Photocrosslinkable Polyurethane Coatings and Adhesives


 Number/Link: WO2018/039453

Applicant/Assignee:  Univ of Akron

Publication date: 1-March-2018

Gist”: PU coatings or adhesives with built-in coumarin or phenacyl groups 

Why it is interesting: According to this invention, polyurethane coating- and adhesive systems with two ‘levels of strength’ can be made by incorporating photoresponsive groups like coumarin into the PU backbone.  The coumarin groups will dimerize when irradiated with UV light of about 340nm and can be cleaved again with light of about 250nm. Alkoxyphenacyl groups can also be built into the PU backbone, allowing photocleavage with UV light of 250-350nm. The use of coumarin in (self-healing) coatings is not new and has been discussed before in this blog, so I doubt that this is patentable.

coumarin monomer

Hydroxy functional coumarin monomer

Hydrolysable Ureas


Number/Link: WO2017/155958

Applicant/Assignee: Univ. Illinois

Publication Date: 14 September 2017

“Gist”: Hindered urea bonds with fast hydrolysis kinetics are prepared from aromatic-sbstituted diamines and diisocyanates

Why it is interesting: Polyurethanes containing thermally reversible hindered urea bonds (HUBs) have been discussed before in this blog. In the current case the HUBs are prepared from aromatic (e.g aryl-) substituted amines and are said to show fast, pH-independent, hydrolysis kinetics. The HUBs can be built into linear or crosslinked polyurethanes or other polymers like polyamides, polycarbonates etc.  The resulting materials are useful for medical applications like drug delivery, water-degradable packaging, self-healing materials and the like.

HUB hysdrolysis

Hydrolysis reaction of phenyl-N-tetrabutyl-N-ethyl urea


Matte, Self-Healing Polyurethane Powder Coatings


Number/Link: WO2017/074835

Applicant/Assignee: Valspar

Publication Date: 4 May 2017

“Gist”: Coating composition comprising isocyanate and two polyester polyols having a similar Tg but a widely different equivalent weight.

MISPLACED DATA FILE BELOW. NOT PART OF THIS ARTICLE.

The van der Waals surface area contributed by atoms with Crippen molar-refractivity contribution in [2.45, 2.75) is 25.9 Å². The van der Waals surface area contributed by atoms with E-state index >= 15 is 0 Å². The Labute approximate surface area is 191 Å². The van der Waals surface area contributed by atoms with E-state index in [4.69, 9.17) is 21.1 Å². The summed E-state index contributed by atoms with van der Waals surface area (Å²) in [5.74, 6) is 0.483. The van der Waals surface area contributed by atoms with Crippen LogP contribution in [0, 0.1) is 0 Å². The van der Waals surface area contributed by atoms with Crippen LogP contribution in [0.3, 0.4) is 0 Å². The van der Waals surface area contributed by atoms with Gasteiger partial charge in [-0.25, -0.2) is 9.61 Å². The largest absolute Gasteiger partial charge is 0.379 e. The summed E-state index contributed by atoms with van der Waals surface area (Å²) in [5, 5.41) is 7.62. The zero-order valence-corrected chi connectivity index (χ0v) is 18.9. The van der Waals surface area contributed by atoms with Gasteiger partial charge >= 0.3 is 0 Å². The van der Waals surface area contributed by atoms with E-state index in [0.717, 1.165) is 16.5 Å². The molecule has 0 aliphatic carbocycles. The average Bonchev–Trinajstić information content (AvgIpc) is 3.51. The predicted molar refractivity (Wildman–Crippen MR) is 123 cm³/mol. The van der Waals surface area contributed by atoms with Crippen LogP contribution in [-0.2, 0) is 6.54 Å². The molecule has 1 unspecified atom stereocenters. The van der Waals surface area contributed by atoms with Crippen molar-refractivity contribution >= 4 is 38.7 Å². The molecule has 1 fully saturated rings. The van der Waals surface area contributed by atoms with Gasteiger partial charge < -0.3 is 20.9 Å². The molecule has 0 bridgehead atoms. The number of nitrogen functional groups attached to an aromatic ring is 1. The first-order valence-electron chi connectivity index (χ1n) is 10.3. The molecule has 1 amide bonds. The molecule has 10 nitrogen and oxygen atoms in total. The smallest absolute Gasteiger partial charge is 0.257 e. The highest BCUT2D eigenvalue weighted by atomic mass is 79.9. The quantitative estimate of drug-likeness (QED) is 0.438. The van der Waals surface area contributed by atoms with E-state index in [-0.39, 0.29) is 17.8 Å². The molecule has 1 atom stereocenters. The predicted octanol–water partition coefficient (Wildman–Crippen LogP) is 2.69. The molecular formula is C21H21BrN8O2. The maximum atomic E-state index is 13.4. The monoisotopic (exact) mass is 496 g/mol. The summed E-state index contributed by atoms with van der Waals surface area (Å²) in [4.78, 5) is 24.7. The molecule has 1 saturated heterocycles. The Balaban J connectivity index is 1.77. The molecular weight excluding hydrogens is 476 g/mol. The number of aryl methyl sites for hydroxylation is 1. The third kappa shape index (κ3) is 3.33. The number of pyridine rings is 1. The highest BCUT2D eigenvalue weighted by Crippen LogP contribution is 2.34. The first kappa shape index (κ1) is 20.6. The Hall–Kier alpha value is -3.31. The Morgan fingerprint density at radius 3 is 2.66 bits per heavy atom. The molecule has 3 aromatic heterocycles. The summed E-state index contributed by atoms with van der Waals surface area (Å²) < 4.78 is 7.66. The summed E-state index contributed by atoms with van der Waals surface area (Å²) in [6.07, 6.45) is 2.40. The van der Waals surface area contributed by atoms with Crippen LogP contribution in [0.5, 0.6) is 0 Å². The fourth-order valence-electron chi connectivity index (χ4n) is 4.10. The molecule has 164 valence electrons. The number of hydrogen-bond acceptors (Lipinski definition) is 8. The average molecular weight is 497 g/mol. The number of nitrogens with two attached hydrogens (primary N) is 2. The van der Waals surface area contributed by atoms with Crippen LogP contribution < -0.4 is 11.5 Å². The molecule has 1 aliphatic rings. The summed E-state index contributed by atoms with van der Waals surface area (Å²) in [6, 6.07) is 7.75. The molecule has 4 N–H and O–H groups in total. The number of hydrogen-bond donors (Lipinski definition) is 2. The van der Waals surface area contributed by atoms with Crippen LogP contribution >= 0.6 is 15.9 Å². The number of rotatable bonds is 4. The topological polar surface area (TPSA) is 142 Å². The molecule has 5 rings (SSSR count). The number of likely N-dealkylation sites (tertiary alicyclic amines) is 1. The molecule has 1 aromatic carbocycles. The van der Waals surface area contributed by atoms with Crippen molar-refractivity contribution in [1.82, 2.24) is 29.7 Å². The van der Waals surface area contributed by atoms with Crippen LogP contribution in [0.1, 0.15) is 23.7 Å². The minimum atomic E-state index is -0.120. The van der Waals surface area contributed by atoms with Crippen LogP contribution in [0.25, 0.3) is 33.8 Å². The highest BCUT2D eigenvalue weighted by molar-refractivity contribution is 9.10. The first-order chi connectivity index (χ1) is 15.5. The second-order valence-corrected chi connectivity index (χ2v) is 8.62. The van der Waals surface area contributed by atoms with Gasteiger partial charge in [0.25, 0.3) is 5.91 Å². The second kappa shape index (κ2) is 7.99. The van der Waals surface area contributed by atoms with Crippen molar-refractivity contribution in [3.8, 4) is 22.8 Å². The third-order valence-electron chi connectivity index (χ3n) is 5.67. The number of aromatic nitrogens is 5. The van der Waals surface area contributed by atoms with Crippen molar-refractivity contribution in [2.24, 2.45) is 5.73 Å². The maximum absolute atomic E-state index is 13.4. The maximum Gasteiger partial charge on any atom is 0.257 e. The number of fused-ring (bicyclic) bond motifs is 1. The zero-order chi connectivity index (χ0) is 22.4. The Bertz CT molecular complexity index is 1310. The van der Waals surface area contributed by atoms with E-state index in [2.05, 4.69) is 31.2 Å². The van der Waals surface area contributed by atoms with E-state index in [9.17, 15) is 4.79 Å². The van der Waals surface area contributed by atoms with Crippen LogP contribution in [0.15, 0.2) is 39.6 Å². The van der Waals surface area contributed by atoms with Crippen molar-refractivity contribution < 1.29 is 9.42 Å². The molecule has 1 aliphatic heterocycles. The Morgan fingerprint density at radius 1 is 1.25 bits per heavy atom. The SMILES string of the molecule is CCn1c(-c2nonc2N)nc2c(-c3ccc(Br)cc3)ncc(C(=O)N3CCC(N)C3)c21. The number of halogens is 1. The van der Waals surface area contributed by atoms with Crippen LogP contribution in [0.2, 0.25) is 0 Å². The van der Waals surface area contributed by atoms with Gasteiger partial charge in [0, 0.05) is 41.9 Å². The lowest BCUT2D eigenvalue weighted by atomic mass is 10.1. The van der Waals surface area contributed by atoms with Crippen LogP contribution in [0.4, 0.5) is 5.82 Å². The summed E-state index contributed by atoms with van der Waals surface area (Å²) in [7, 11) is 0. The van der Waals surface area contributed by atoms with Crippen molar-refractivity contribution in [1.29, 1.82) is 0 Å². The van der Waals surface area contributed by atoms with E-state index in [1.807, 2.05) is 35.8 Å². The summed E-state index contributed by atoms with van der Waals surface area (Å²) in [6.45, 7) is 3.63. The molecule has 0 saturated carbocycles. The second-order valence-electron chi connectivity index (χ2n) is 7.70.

Why it is interesting: Conventionally low gloss or “matte” coatings are the result of a microtextured surface achieved by certain fillers or by incompatible polymers and the like. According to this invention “ultra matte” finishes can also -surprisingly- be achieved from a (powder) coating composition comprising a (blocked) isocyanate and a mixture of two polyester polyols. Both polyols have a Tg between 40 and 60ºC prefereably differing not more than 5 to 8ºC, while the OHv of the first polyol is between 150 and 325 and that of the second between 15 and 35.  The ratio between first and second polyol is from about 1:1 to 1:3 w/w. Also surprisingly, the resulting coatings are said to show self-healing properties. An interesting composition but no examples of the polyesters or isocyanates used are given.

Car with matte finish

Self-Healing Polyurethane Elastomers


 Number/Link: W02016185172

Applicant/Assignee: Croda

Publication date: 24-11-2016

Gist”: PU from polyols which contain both a fatty dimer residue and an H-bonding group, show self-healing properties

Why it is interesting: Polyurethane elastomers with ‘intrinsic’ self-healing properties (i.e. without the need for external chemicals like encapsulated monomers) can be prepared by reacting isocyanates with polyols that have at least one urethane, amide or carbonate group and at least one fatty dimer residue. It is theorized that the fatty dimer allows the soft-phase of the polymer to flow and H-bonds to form, thus restoring most of the properties after damage.  In the examples polyols with internal urethane groups were prepared by reacting C36 dimer diol with HDI, which were then reacted with MDI and BDO. Samples of the resulting elastomers were cut in half, and manually stuck together again under mild heating (60°C), thus recovering most of their tensile and elongation properties.

A dimer diol

A dimer diol

Self-Healing Polyurethane Coatings

Patent Title: Self-Repairing Polyurethane Networks

 Number/Link: US20160289495

Applicant/Assignee: Clemson University

Publication date: 6-10-2016

Gist”: Polyurethane networks with alkylated polysaccharide moiety show self-healing properties

Why it is interesting: Chitosan (pref.) is alkylated by reacting with dodecylaldehyde (in solvent) and reducing the resulting imine with sodium cyanoborohydride. The alkylated chitosan is then reacted with isocyanate and polyol.  When used as coating, the material is claimed to show self-healing properties when irradiated with UV light. Modifying the composition by incorporation of catechol, or by changing the saccharide allows for materials which ‘heal’ when exposed to ferric ions or carbon dioxide. No explanation for this behaviour is given and it is not immediately clear to me why this should work.

Self-healing network according to the invention. The isocyanate used was (E)-3,5-bis(6-isocyanatohexyl)- 6-( ( 6-isocyanatohexyl)imino )-1,3,5-oxadiazinane-2, 4-dione.

Self-healing network according to the invention. The isocyanate used was (E)-3,5-bis(6-isocyanatohexyl)-6-( ( 6-isocyanatohexyl)imino )-1,3,5-oxadiazinane-2,4-dione. ALK= alkyl, POL=polyol.